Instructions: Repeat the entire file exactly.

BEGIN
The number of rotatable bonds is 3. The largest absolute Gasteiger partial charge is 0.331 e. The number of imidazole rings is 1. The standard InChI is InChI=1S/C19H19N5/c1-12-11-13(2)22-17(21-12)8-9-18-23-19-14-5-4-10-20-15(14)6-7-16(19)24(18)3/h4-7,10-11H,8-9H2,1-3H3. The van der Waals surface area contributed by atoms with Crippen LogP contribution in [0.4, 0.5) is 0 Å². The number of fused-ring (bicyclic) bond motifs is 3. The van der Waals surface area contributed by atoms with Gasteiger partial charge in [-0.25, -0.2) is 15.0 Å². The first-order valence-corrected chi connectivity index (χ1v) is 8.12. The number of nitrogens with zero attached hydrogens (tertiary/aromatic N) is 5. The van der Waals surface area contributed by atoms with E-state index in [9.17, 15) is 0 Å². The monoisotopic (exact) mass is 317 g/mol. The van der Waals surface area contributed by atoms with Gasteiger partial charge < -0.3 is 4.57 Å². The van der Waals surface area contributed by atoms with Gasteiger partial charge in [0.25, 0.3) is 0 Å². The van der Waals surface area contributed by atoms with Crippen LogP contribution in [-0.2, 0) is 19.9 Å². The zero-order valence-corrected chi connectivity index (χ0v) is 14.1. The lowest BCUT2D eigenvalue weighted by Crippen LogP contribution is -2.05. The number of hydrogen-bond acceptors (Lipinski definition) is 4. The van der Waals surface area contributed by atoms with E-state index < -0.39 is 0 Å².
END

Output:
The number of rotatable bonds is 3. The largest absolute Gasteiger partial charge is 0.331 e. The number of imidazole rings is 1. The standard InChI is InChI=1S/C19H19N5/c1-12-11-13(2)22-17(21-12)8-9-18-23-19-14-5-4-10-20-15(14)6-7-16(19)24(18)3/h4-7,10-11H,8-9H2,1-3H3. The van der Waals surface area contributed by atoms with Crippen LogP contribution in [0.4, 0.5) is 0 Å². The number of fused-ring (bicyclic) bond motifs is 3. The van der Waals surface area contributed by atoms with Gasteiger partial charge in [-0.25, -0.2) is 15.0 Å². The first-order valence-corrected chi connectivity index (χ1v) is 8.12. The number of nitrogens with zero attached hydrogens (tertiary/aromatic N) is 5. The van der Waals surface area contributed by atoms with E-state index in [9.17, 15) is 0 Å². The monoisotopic (exact) mass is 317 g/mol. The van der Waals surface area contributed by atoms with Gasteiger partial charge < -0.3 is 4.57 Å². The van der Waals surface area contributed by atoms with Gasteiger partial charge in [0.25, 0.3) is 0 Å². The van der Waals surface area contributed by atoms with Crippen LogP contribution in [-0.2, 0) is 19.9 Å². The zero-order valence-corrected chi connectivity index (χ0v) is 14.1. The lowest BCUT2D eigenvalue weighted by Crippen LogP contribution is -2.05. The number of hydrogen-bond acceptors (Lipinski definition) is 4. The van der Waals surface area contributed by atoms with E-state index < -0.39 is 0 Å².